So it happened again, and I’m trying not to be annoyed.
First it was the homeless woman blocking me in the soda aisle at Ralphs. This time it was the homeless guy at the Arco gas station.
You can tell if you’ve lived in Los Angeles too long if you just smirked at that sentence. Because the Arco gas stations here attract more than their fair share of homeless people. I try to fill up at hours when I think they won’t be there and certainly, at 2pm on a Wednesday, you’d think I’d be safe as opposed to say, 8pm any night of the week, when they’re out in full force with the spray bottles and windshield wipers and no chance of escape.
I saw this guy before he saw me. I was inside the convenience store section trying to explain to the attendant that he had to reset my gas pump because it said it was in use when it clearly wasn’t. I glanced out the window and saw a politely dressed guy talking to a minivan owner in a way that made it clear that they weren’t together. Uh-oh.
My car’s in front of the minivan. I know I’m next. I’m doomed. Just doomed.
I maintain that it’s much easier to be a Christian anywhere in the film industry than it is to be a Christian and blow off a homeless person asking for a handout. It’s easier to defend my faith to my co-workers than to tell the person in front of the Rite Aid, the guy holding a Vietnam vet sign at the corner of San Vincente and La Cienega, the woman at the Laurel Canyon off ramp of the 101, the couple hanging around outside the Subway at Sunset and Crescent Heights that, “Sorry, I don’t have anything.”
But it’s a slippery slope. You give to one, you feel bad if you don’t give to them all. And you CAN’T give to them all, there’s too many of them. They should mobilize themselves into a ragtag army and take over the Cheesecake Factory at the Grove or something.
And yet Jesus said to Peter, “Feed my sheep.” Did he mean, “No, that guy with the Vietnam vet sign is a big liar, so no, you don’t have to give him anything. The other guy is probably gonna buy booze, that woman is just lazy, if they really wanted to improve their situation they’d ask for a ride to a social services place, blah blah blah.”
There are ways around it. You can make yourself feel better by volunteering at different places. I’ve sorted food donations at the L.A. Food Bank, I’ve served pizza to homeless people on Skid Row, I’ve counted the homeless population as a part of a PATH project, I’ve helped out with footwashing, I organize Red Cross Blood Drives, I plan to be a part of my church’s Project Hollywood day in June.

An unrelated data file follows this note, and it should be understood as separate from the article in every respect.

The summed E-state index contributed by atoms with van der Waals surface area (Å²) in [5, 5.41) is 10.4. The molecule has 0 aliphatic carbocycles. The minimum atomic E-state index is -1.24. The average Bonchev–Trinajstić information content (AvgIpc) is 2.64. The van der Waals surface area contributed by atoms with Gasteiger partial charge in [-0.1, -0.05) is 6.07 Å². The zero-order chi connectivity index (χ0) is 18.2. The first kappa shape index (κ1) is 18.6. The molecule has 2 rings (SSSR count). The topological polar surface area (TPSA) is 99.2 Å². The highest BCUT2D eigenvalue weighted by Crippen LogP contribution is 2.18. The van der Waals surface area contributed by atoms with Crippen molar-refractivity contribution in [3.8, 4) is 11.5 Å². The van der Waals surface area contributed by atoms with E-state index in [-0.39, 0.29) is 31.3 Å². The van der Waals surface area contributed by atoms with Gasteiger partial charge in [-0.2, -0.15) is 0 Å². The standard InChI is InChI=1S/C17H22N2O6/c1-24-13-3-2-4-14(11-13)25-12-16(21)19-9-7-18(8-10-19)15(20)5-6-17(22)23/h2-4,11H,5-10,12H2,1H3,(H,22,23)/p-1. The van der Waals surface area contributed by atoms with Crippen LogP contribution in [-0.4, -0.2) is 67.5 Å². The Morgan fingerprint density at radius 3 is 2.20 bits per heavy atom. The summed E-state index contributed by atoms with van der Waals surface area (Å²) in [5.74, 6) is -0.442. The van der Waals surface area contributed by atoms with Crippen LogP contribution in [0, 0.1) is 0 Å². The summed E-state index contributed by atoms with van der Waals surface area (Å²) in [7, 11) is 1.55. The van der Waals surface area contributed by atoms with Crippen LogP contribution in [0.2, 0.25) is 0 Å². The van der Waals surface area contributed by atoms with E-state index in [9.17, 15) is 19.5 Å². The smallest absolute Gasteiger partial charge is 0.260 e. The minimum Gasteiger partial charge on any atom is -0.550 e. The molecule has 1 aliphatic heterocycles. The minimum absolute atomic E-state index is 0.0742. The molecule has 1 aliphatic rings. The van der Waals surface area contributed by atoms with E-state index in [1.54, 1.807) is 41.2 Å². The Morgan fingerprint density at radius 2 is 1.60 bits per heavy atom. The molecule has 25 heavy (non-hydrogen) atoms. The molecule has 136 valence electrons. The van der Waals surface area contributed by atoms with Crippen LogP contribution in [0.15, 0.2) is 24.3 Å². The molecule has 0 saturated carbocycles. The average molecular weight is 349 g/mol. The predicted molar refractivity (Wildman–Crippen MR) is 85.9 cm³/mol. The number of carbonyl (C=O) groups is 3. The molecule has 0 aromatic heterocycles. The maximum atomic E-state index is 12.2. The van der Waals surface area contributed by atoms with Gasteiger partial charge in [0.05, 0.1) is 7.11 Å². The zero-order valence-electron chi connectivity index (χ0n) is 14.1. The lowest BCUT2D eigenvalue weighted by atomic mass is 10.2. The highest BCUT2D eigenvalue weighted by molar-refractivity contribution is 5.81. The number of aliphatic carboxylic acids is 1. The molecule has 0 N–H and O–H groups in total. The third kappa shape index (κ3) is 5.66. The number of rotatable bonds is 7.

But none of it stops the guilt with every homeless person I walk by and not help. Which is frustrating, and I kick myself all the time. Why DON’T I empty my wallet, why DON’T I take this smelly person for a sit down meal and hear their whole story, why DON’T I take a personal interest in every single f’ing homeless person I see and FIX THEM ALL! ISN’T THAT WHAT WE’RE SUPPOSED TO DO AS CHRISTIANS!? FIX HOMELESS PEOPLE?!
Back to the gas station, I get the pump working and sure enough, here comes Mr. Nicely Dressed But Still Homeless Guy. He’s got a simple button down shirt and clean jeans. He’s in his early 20s. He says that he’s trying to get to San Diego. He’s got family there, he was staying with some cousins up here, but his living situation fell through, so now he’s trying to get home. He wants to tell me his poem that he’s composed, and then I can pay him whatever I feel his poem is worth. I ask him how much he has, he says $40. I ask him how much he needs, he says $70.
“You’re very beautiful,” he says, “You’re not wearing any makeup, you don’t need it.” I wanna tell him stop it with the cheap salesman pitch. He was doing okay with the specifics of his request, and the uniqueness of the delivery method.
(Incidentally, the only people that ever tell me I’m beautiful are homeless people, married guys, guys with girlfriends, and straight women. Like I can do anything with any of that.)
He introduces the poem by saying it’s long, and it’s meaningful, “it’s about the world.” I don’t remember any of it, it’s so long.
The words are leaving this guy’s mouth and vanishing into the air between us, never landing in my memory, but I WANT them to be memorable, I WANT this to be a good experience, something that turns my cynical nature around.
But they don’t. The poem’s something about general positivism in the universe, our experiences form us into stronger people, shooting stars, dreams in your hand, we’re all connected by energy, that kind of thing.
It’s the type of poem you hear in a Lifetime movie, where the spunky teacher turns around the inner city English class, and this is the former thug who’s just learned to read and now he’s delivering the commencement speech at his graduation. It’s generic. I want to believe it’s more, I want to believe in him, because HE believes it’s more, but at the end of the day, it’s generic.
He winds down to a close and smiles big at me. He means well, I can believe in that much. I honestly do believe he’s trying to make it back to San Diego. If that makes me a sucker, than I’m a sucker.
I give him $5, he thanks me profusely as I get into my car, “God bless you!” I think he says as I shut the door.
You give money to homeless people, why, because Jesus told us to feed his sheep? You can’t get them all. To assuage guilt? It never really goes away. To convince yourself you’re a worthy person, you’re an okay person, you deserve God’s love? You can’t earn God’s love, it’s already there. To demonstrate how much you love God? Possibly, though I think He would prefer something without the irritation or cynicism that came with the demonstration.
I dunno. I really don’t.